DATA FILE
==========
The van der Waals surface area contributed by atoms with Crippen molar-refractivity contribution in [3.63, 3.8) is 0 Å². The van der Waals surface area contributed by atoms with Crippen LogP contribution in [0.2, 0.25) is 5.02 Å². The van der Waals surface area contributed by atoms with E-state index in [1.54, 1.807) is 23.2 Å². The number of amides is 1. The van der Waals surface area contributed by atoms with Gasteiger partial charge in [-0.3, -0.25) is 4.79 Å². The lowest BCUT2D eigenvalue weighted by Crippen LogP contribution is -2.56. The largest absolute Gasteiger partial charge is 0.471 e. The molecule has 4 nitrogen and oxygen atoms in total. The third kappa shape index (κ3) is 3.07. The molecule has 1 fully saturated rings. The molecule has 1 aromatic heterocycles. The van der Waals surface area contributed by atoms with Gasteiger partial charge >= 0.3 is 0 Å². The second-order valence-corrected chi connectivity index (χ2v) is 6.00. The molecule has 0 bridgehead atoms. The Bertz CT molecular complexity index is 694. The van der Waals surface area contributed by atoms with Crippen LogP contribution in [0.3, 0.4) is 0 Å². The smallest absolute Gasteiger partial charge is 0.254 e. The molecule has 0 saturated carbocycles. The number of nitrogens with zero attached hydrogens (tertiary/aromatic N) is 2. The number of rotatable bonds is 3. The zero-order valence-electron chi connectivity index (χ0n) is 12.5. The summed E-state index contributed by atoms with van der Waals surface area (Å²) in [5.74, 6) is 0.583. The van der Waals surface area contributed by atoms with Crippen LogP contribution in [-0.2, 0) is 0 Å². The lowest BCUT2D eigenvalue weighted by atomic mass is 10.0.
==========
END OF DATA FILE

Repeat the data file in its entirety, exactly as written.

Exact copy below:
The van der Waals surface area contributed by atoms with Crippen molar-refractivity contribution in [3.63, 3.8) is 0 Å². The van der Waals surface area contributed by atoms with Crippen LogP contribution in [0.2, 0.25) is 5.02 Å². The van der Waals surface area contributed by atoms with E-state index in [1.54, 1.807) is 23.2 Å². The number of amides is 1. The van der Waals surface area contributed by atoms with Gasteiger partial charge in [-0.3, -0.25) is 4.79 Å². The lowest BCUT2D eigenvalue weighted by Crippen LogP contribution is -2.56. The largest absolute Gasteiger partial charge is 0.471 e. The molecule has 4 nitrogen and oxygen atoms in total. The third kappa shape index (κ3) is 3.07. The molecule has 1 fully saturated rings. The molecule has 1 aromatic heterocycles. The van der Waals surface area contributed by atoms with Gasteiger partial charge >= 0.3 is 0 Å². The second-order valence-corrected chi connectivity index (χ2v) is 6.00. The molecule has 0 bridgehead atoms. The Bertz CT molecular complexity index is 694. The van der Waals surface area contributed by atoms with Crippen LogP contribution in [0.3, 0.4) is 0 Å². The smallest absolute Gasteiger partial charge is 0.254 e. The molecule has 0 saturated carbocycles. The number of nitrogens with zero attached hydrogens (tertiary/aromatic N) is 2. The number of rotatable bonds is 3. The zero-order valence-electron chi connectivity index (χ0n) is 12.5. The summed E-state index contributed by atoms with van der Waals surface area (Å²) in [5.74, 6) is 0.583. The van der Waals surface area contributed by atoms with Crippen LogP contribution in [-0.2, 0) is 0 Å². The lowest BCUT2D eigenvalue weighted by atomic mass is 10.0.